John E. Chubb

Distinguished Visiting Fellow
Research Team: 
Biography: 

John E. Chubb passed away on November 12, 2015.

Chubb, a distinguished visiting fellow at the Hoover Institution and a member of Hoover’s Koret Task Force on K–12 Education, was the president of the National Association of Independent Schools. He served as the interim CEO of Education Sector, a nonprofit, nonpartisan research organization. He was a founder of EdisonLearning, a company that for nearly twenty years partnered with public school districts and charter school boards nationwide to provide innovative schools and education programs with a focus on disadvantaged students.

He previously served as a senior fellow at the Brookings Institution and faculty member at Stanford University. He also served as an adviser, consultant, and speaker for the White House and for many state governments, public and private school systems, and nonprofit organizations.

Chubb’s most recent book was The Best Teachers in the World: Why We Don’t Have Them and How We Could (Hoover Institution Press 2012). He was the author of several other books, including Liberating Learning and Politics, Markets, and America’s Schools, both coauthored with Hoover Institution senior fellow and fellow K–12 Education Task Force member Terry M. Moe, and Learning from No Child Left Behind. Chubb also edited Within Our Reach: How America Can Educate Every Child, an assessment by the Koret Task Force. His book Politics, Markets, and America’s Schools, which analyzes five hundred public and private high schools using data gathered from more than twenty thousand students, teachers, and principals, argued that free-market principles should become part of the American education system.

Articles written by Chubb have appeared in the Brookings Review, American Political Science Review, Public Interest, the New York Times, the Wall Street Journal, Time magazine, and other publications.

Chubb also coedited Can the Government Govern? with Hoover Institution distinguished visiting fellow and fellow K–12 Education Task Force member Paul E. Peterson.

Chubb held a PhD from the University of Minnesota and an AB summa cum laude from Washington University in St. Louis, both in political science.

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Recent Commentary

Analysis and Commentary

Higher Education's Online Revolution

by John E. Chubb, Terry M. Moevia Wall Street Journal
Thursday, May 31, 2012

The substitution of technology (which is cheap) for labor (which is expensive) can vastly increase access to an elite-caliber education...

In the News

A Philadelphia Story

by John E. Chubbvia Defining Ideas (Hoover Institution)
Wednesday, May 16, 2012

Or, how technology will fundamentally reverse the course of our failing public schools...

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A Philadelphia Story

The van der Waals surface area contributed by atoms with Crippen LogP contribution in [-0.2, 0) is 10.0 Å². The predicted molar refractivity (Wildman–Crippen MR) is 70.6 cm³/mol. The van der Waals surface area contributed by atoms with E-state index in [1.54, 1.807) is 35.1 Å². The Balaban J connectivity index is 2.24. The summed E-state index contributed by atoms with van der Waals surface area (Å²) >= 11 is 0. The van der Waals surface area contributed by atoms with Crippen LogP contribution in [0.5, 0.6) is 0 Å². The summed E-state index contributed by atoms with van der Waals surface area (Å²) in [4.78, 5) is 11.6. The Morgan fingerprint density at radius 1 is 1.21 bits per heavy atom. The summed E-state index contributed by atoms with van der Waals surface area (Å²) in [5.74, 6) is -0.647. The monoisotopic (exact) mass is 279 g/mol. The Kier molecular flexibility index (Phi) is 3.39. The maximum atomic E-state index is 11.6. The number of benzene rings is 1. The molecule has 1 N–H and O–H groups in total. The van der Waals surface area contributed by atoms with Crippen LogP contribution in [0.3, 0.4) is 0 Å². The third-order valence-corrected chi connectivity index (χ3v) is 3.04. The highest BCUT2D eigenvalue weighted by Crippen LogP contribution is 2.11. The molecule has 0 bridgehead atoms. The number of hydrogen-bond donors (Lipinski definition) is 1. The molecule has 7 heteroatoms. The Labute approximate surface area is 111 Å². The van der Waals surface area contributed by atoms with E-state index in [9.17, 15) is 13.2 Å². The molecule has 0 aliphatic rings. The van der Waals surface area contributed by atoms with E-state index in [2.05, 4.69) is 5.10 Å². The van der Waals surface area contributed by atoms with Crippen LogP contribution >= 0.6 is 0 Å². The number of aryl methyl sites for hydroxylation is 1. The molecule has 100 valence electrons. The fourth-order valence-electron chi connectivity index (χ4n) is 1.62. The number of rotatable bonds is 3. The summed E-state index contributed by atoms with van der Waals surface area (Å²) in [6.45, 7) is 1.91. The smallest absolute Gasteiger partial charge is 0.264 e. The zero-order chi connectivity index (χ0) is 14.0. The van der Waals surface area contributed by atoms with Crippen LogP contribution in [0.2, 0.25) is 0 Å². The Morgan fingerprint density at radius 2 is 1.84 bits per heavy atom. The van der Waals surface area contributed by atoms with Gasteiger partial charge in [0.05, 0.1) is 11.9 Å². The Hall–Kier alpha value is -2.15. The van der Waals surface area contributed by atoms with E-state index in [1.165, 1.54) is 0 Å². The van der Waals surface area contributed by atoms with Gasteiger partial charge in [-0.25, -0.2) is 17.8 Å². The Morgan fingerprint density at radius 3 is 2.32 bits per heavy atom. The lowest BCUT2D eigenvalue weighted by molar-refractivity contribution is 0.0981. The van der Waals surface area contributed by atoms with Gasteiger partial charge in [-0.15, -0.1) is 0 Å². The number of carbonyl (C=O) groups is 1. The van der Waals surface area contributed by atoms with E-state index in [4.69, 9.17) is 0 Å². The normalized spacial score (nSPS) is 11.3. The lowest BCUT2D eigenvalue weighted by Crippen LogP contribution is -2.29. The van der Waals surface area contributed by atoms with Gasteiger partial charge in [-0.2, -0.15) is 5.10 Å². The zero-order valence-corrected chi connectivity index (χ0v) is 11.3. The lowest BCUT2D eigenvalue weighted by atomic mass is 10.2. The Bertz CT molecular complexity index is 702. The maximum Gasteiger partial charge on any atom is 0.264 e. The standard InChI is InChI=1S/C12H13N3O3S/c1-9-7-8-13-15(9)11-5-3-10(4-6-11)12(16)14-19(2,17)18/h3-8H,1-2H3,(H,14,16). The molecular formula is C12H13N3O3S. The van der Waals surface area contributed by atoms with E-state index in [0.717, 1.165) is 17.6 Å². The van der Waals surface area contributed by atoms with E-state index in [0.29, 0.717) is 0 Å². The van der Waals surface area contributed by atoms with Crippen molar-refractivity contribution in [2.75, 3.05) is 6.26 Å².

by John E. Chubbvia Defining Ideas
Wednesday, May 16, 2012

Or, how technology will fundamentally reverse the course of our failing public schools.

In the News

Closing the Door on Innovation: Why One National Curriculum is Bad for America

by John E. Chubb, David Davenport, Richard A. Epstein, Williamson M. Evers, Robert P. George, David R. Henderson, Edwin Meese III, Michael McConnell, Shelby Steele, Herbert J. Walbergvia K12Innovation.com
Monday, May 9, 2011

A Critical Response to the Shanker Institute Manifesto and the U.S. Department of Education’s Initiative to Develop a National Curriculum and National Assessments Based on National Standards...

American Education in 2030: Equality and Technology

by John E. Chubbvia Analysis
Tuesday, May 25, 2010

The achievement gap is not quite a thing of the past in 2030. 

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American Education in 2030

by Grover J. Whitehurst, Paul E. Peterson, Terry M. Moe, Tom Loveless, Paul T. Hill, Eric Hanushek, Williamson M. Evers, John E. Chubb, Caroline M. Hoxby, Chester E. Finn Jr., Herbert J. Walbergvia Books by Hoover Fellows
Monday, March 22, 2010

In these essays, members of the Hoover Institution's Task Force on K-12 education, joined by several keen-eyed observers, blend prediction with prescription to paint a vivid picture of American primary and secondary education in 2030.

In the News

Liberating Learning: Technology, Politics, and the Future

by John E. Chubb, Terry M. Moe with Chester E. Finn Jr., Eric Hanushek, Caroline M. Hoxbyvia InsiderOnline (Heritage Foundation)
Tuesday, January 19, 2010

At the risk of making technological marvels sound like magic potions, a very good case can be made —or more precisely, Terry Moe and John Chubb have made it in their very good book—that the most potent force for fundamentally changing such patterns of mediocrity and worse is higher and higher technology, as it can accomplish what politics and bureaucracies are encoded to block. . . .

Analysis and Commentary

The Learning Stimulus?

by John E. Chubbvia Education Week
Wednesday, July 15, 2009

The Obama administration recently opened the sluice gates again—directing $44 billion of the economic-stimulus package to the schools.

John E. Chubb

The Learning Stimulus?

by John E. Chubbvia Defining Ideas
Wednesday, July 15, 2009

To ensure the money actually produces results, the administration could take additional steps

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